• Adblock or bust (Score:3, Insightful)

    by JustAnOtherCodeSerf ( 181281 ) on Tuesday November 25, 2008 @05:31AM (#25883599)

    Till it's got adblock, I don't care if it renders pages before they exist. I don't care if it makes me breakfast or does my laundry. In short, without adblock, it ain't S**T.

  • by Numen ( 244707 ) on Tuesday November 25, 2008 @05:35AM (#25883623)

    Chrome is the current browser beta from Google, and IE8 is the current browser beta from MS... so why compare Chrome in the same group as IE7?

  • Who really cares? (Score:5, Interesting)

    by DNS-and-BIND ( 461968 ) on Tuesday November 25, 2008 @05:55AM (#25883751) Homepage
    OK, maybe it's just me, but browser speed has absolutely not been an issue since the Netscape days. I've never said, "gosh, these pages look great, but they're just being rendered too slowly!" and then abandoned a web browser. The only thing that's an issue is download speed - rendering speed is not even noticable. Is this just me? I get the feeling that the "browser speed" issue that slashdot talks so much about is like some obscure industry metric that is rather meaningless, but still gets brought up in conversation because it's a bright shiny number that people can quote when regurgitating arguments.
    • Re: (Score:3, Insightful)

      by mattMad ( 1271832 )
      I agree to some extent. However, since more and more application functionality (e.g., Google Mail replacing your local email program) is pushed into the browser, performance gets more important again. People just want their web apps as snappy as their local applications.
      • People just want their web apps as snappy as their local applications.

        Correction: Developers don't want to have to worry about making their web apps snappy. This push for faster Javascript is not coming from users.

  • Why not Konqueror? (Score:5, Insightful)

    by Karellen ( 104380 ) on Tuesday November 25, 2008 @06:00AM (#25883773) Homepage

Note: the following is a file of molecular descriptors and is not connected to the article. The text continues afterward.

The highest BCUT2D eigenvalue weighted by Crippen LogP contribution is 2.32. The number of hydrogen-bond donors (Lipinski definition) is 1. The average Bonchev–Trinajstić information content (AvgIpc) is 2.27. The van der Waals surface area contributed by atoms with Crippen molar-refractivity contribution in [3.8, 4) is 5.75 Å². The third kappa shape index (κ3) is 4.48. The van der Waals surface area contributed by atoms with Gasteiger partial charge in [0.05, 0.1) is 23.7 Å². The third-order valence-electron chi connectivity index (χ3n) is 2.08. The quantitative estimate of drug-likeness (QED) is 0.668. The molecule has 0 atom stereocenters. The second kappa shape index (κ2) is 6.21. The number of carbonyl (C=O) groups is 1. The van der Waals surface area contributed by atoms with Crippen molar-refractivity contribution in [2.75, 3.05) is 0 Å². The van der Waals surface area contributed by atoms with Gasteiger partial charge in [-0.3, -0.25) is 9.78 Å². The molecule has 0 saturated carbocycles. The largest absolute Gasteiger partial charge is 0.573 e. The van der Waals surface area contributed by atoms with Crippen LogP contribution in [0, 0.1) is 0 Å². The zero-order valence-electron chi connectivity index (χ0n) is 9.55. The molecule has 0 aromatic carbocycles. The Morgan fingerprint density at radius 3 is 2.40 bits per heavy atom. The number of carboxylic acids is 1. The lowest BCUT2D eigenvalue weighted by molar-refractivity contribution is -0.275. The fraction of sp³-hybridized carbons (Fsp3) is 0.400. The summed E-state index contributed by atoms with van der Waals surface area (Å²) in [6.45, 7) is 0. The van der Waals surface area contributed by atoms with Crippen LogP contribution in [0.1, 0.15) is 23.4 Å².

Why does no-one include Konqueror in these tests? It's even available for Windows [] these days.

  • How is it that Opera beats Firefox in all but one test (SVG and Canvas) and beats it in the ACID3 and yet still gets placed 3rd? And then he says (despite it getting the highest ACID3 score) that both Opera and IE7 have compatibility issues? WTF?
  • by rklrkl ( 554527 ) on Tuesday November 25, 2008 @06:26AM (#25883933) Homepage

    It's quite dubious that the only beta browser tested was Chrome, especially when most of the others have publicly available beta versions available for testing. Yes, I understand that the *only* release of Chrome is a beta, but then either Chrome should be disqualified from testing since it's not a final release or other browsers' beta releases should be allowed into the test (why not include both a final and beta release of those in that case, so we can see if there are improvements in the beta?).

    I'd also like to see tests on non-Windows platforms as well, although Chrome scores as badly as IE here - it's *only* available on Windows at the moment and there's been a vague promise of ports to Mac and Linux, but these seem to be predictably dragging on and on.

  • hey! (Score:2, Funny)

    by Pinchiukas ( 828697 )
    They didn't test w3m!
  • For those that are interested: there is no "official" mac build yet, but I regularly compile "TestShell", a simple testing application for MacOS that is used by Google engineers to test the Chrome rendering engine.

    The latest version can be found here []. It renders /. so it must be good, right?

  • Rigged? (Score:5, Insightful)

    by Wingsy ( 761354 ) on Tuesday November 25, 2008 @08:01AM (#25884421)
    Is it fair for them to run these tests on different machines? If you'll notice, Safari was run on an obsolete Mac Mini, a relatively slow single core laptop in a desktop box. Some poster there had run his own tests with the browsers in question, all on the same machine and he got different results -- Safari was fastest. I think they should have also tested Safari on a standard issue Mac, like a current iMac.

...there can be no public or private virtue unless the foundation of action is the practice of truth. - George Jacob Holyoake